Shirley Barnes, CEO of Crest View Senior Communities, wishes the media would spend less time and space focusing on the number of coronavirus deaths and more on the survivors of the pandemic. “What doesn’t get reported are the recoveries,” she said recently.
Barnes, who has worked in the health care industry for 40 years, said she had 14 COVID-19 patients in her facilities as of May 27, all of them residents in the advanced dementia care wing at Crest View Lutheran Home, 4444 Reservoir Blvd. NE., Columbia Heights. None of Crest View’s other senior living communities have any active cases of the virus. “We have two people waiting for their last negative COVID test,” she said. “If they have two negative tests and no symptoms, they move off the COVID unit and back to their rooms.”
“It [coronavirus] came to us late,” she said. “We were fortunate to be able to get personal protective equipment and have it on hand.” She noted the equipment is still hard to get, and said disinfection wipes were the most sorely needed item.
“We, by the grace of God, are doing better than many [senior care facilities],” she said. “At some point, most of us are going to be on the [Minnesota Department of Health’s Congregate Care Exposures] list.”
Barnes said the staff at Crest View is taking “every precaution” to prevent the disease from spreading. When patients come to the nursing home from a hospital, they are placed in a separate area to make sure they are not symptomatic. Staff who care for COVID patients enter a separate door in the facility, and they exit through a separate door. Staff have their temperatures taken when they report for work; residents have their temperatures take twice a day and their oxygen levels are measured by a pulse oximeter.
Crest View has instituted a hotline where families can listen to a daily update to “see what’s new in COVIDland,” Barnes said. “We still don’t know everything there is to know about COVID-19, but we’re strong together. We’ll get through this.”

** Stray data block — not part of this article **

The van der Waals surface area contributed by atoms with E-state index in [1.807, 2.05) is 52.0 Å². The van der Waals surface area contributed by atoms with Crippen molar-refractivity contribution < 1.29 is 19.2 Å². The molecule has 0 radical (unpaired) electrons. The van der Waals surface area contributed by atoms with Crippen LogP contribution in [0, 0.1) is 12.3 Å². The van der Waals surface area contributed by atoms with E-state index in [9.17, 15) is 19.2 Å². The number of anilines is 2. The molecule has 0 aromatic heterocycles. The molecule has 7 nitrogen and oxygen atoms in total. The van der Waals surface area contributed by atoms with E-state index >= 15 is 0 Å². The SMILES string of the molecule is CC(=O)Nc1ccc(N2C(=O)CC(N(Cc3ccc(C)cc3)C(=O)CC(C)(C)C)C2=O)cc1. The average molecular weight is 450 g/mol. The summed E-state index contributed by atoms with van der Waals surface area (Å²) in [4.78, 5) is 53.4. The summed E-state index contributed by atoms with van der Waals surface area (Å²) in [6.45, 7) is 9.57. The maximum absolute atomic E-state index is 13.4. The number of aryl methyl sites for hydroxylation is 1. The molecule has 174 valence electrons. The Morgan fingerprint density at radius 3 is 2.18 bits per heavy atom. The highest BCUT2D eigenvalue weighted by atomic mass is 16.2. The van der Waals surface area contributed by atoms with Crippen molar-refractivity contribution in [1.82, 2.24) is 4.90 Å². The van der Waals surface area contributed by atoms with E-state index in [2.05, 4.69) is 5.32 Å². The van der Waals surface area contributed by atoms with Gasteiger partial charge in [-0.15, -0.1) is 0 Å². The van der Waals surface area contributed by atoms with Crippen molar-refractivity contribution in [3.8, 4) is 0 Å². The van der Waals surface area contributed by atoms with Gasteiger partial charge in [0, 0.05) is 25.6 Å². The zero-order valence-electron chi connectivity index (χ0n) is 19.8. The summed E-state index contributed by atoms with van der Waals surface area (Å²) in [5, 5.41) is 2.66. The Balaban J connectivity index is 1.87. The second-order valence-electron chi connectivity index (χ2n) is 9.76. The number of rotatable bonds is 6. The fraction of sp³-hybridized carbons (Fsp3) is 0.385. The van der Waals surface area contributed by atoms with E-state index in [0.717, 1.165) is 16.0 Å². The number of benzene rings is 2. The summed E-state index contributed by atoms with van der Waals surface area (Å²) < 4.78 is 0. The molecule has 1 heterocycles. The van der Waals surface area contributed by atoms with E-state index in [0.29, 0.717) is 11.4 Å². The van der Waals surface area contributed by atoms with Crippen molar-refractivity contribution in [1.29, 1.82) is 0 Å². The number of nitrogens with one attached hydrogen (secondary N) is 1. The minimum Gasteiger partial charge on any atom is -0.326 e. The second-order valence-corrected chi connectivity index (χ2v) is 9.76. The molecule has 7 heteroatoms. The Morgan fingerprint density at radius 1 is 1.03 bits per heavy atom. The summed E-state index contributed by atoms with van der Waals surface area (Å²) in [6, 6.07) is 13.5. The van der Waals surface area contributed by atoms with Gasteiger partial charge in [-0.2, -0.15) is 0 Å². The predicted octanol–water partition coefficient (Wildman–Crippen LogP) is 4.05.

Barnes said the disease comes with a great emotional toll for families, patients and caregivers. “We have always felt like an extension of family; now we are family.”
Enrichment staff are spending more one-on-one time with patients who can’t have visitors because of the pandemic. They also set appointments for residents to chat with their families over FaceTime. If residents don’t have an iPad, it’s provided to them.
Asked what people from the community could do to help, Barnes said more washable cloth masks are needed for residents. “Our fire and police departments have done a wonderful job collecting them for us, but we still need more.” She said puzzles, books to read, and books of Sodoku puzzles, find-a-word games and crosswords would also be welcome.
Asked about coronavirus cases at New Perspective Senior Living, 3801 Hart Blvd NE, Marketing Coordinator Stacy Shuman said in an email, “We had two part-time team members back in mid-April test positive for COVID-19. They had contracted the virus from a roommate outside of our building. Currently, there are no known cases of COVID-19 in the building.”
Barnes said she had one more request: “It’s a very small thing. Please, wear a mask.”